Mirvette Judeh Takes on Florice Hoffman for OC’s Top Cal Dem Party Position – now with video!


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At left, Florice Hoffman posing at a party function; at right, two candids of Mirvette Judeh, emceeing a fundraiser last year for Dr. Jose Moreno, just after she whipped him at a push-up contest.  (I mean it; she WHIPPED him.)

Here’s the lede, lest I bury it: California Democratic Party Board Member Mirvette Judeh has decided to take on incumbent Florice Hoffman for the position of Regional Director for “Region 17,” which consists of Assembly Districts 65, 68, 69, and 72.  This is a surprise to me personally: we’re friendly, we’ve worked together on various campaigns (including those of Kamala Harris and Bernie Sanders), and yet I had had no idea that her candidacy was in the works.  (I do have an idea of why I didn’t know, and I don’t take it personally.)

Florice, who has strong Building Trades support and traditionally strong ties within the women’s community — ties being tested this month with her support for Eric Bauman over former Emerge California Executive Director Kimberly Ellis for CDP Chair — had been looking like she might run unopposed.  It looks like various of us independently tried to conjure up ways to change that, and Mirvette’s candidacy apparently become the consensus solution.  Mirvette — who has also had good ties with people within the labor movement, but who is not a major player within it — will provide Florice with strong and energetic insurgent competition.  The electorate is composed of all CDP delegates from the four Assembly Districts mentioned above; voting will take place at the convention  in Sacramento between May 19 and 21.

Various kinds of nastiness sometimes emerge in such late challenges, and OC politics is not beyond being nasty, but we can all individually and collectively do something about that.  If you get nasty calls or contacts — including veiled or stark threats — from people on any side of any race (not just this one), consider speaking up.  I have my own views on these races, and would hope to ground them in factual assessments wherever possible — but beyond those views is the bedrock belief that votes should reflect one’s judgment of who would actually be better in a position rather than who has promised one the most goodies or threatened one with the worst consequences for “refusing to cooperate.”  I invite you to hold me and those I support to the same standard as those whom I do not support — and blow the whistle without fear or favor on what you see happening either in public, behind the scenes, or even only to you.  (Expect pushback if your story seems off.)

Now here’s what I started writing before I realized I was about to bury the lede.

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Most of the attention in local Democratic political circles in recent months has gone to the State Party Chair race, where current CDP Male Vice-Chair Eric Bauman faces a challenge from insurgent Kimberly Ellis, with OC’s own hapless perpetual State Bar Ethics Board target Lenore Albert-Sheridan — yes, I will back that up with facts — also in the race to, most people seem to think, drain away votes from any gullible Berniecrats from Ellis.  Aside from some other state officer positions, and some State Party Caucus positions, the most powerful races decided at the convention are the 20 (or so) “Regional Director” positions, each of which is the primary liaison between the state party and the four assembly districts they are assigned.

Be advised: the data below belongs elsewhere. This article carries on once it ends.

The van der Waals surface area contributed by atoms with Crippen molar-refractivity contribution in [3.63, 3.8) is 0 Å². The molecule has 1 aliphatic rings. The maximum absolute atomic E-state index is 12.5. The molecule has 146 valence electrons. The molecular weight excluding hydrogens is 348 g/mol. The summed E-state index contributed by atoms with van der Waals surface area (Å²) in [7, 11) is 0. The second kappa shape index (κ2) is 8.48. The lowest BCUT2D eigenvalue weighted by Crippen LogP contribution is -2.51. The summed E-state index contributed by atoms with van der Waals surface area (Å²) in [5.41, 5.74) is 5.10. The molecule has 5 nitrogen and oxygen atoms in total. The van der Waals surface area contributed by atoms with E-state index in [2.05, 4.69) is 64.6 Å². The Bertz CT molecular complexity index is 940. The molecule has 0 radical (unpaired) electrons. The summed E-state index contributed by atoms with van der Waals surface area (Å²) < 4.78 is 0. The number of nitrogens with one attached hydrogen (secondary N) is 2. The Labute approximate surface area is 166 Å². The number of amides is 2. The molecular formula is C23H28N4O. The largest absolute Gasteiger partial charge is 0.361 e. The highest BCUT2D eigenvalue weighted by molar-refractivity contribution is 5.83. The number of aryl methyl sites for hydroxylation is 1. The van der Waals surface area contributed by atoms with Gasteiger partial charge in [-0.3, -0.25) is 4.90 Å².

We few Democratic members of Assembly District 55 (represented by Philip Chen) comprise 1/8 of Region 15, represented by Bauman’s longtime assistant Clark Lee (one of the most affable people in local politics.)  We have not much influence in much of anything there, and so far as I know no one is running against Clark.  In the Southernmost portions of the county, Assembly Districts 73 (represented by Bill Brough) and 74 (represented by Matt Harper) are bound in Region 18 with Districts 75 and 76, both in San Diego County.  This is an especially unwieldy district; DPOC members Denise Penn and Deborah Sklurnik  are running against one Ellis supporter from San Diego (whose name I don’t recall.)

Most of OC — right around 8/13, if you do the math — is part of Region 17, which includes the County’s two Democratic Assembly Members (Sharon Quirk-Silva in District 65 and Tom Daly in District 69) as well as Districts 68 (represented by Steven Choi) and 72 (represented by Travis Allen.)  This is, more than the others, considered “the” OC seat within the state party — the only one for several years that has had an OC resident as its Director.

For the past four years, that Director has been DPOC Treasurer and longtime Teamster’s Union lawyer Florice Hoffman.  [Disclaimer:  Historically, Florice and I are often antagonistic, despite having friends in common and sharing most — though definitely not all — views on political issues.  Out of fairness, I’m going to try to avoid characterizing her in this story.]

Until yesterday, the second-to-last day of filing, it looked on the surface as if Florice would be running unopposed.   Now, that has changed.  Mirvette Judeh, a CDP Executive Board member, DPOC member, and a leading figure in the county’s Muslim community, has filed to run against her.

Note that Mirvette and I have worked together on various races, including the Bernie Sanders campaign, the Kamala Harris campaign, and for Jose Moreno’s City Council races — as well as being actively engaged with Anaheim’s reform concerns generally.  (I can attest from that experience that she’s hard-working, reliable, honest, inquisitive, candid, and socially skilled.  And really funny.)  We both support Ellis for Chair, though I take it that I have been doing so a bit more actively.  But while I knew that someone was likely to run against Hoffman, and knew (and liked) the only candidate of whom I was aware, I had had no idea that Mirvette was running until yesterday afternoon, hours after she had filed.

I really liked the candidate whom I had supported behind the scenes.  (I won’t identify that person, who is not historically a close ally of mine, because the anonymous hyenas in the Liberal OC comments section would, predictably, savage that person’s reputation.  If that makes you sick, you’re welcome to speak up.)  But with the path having been cleared for Mirvette, I find myself feeling quite pleased — and not merely because I like her personally.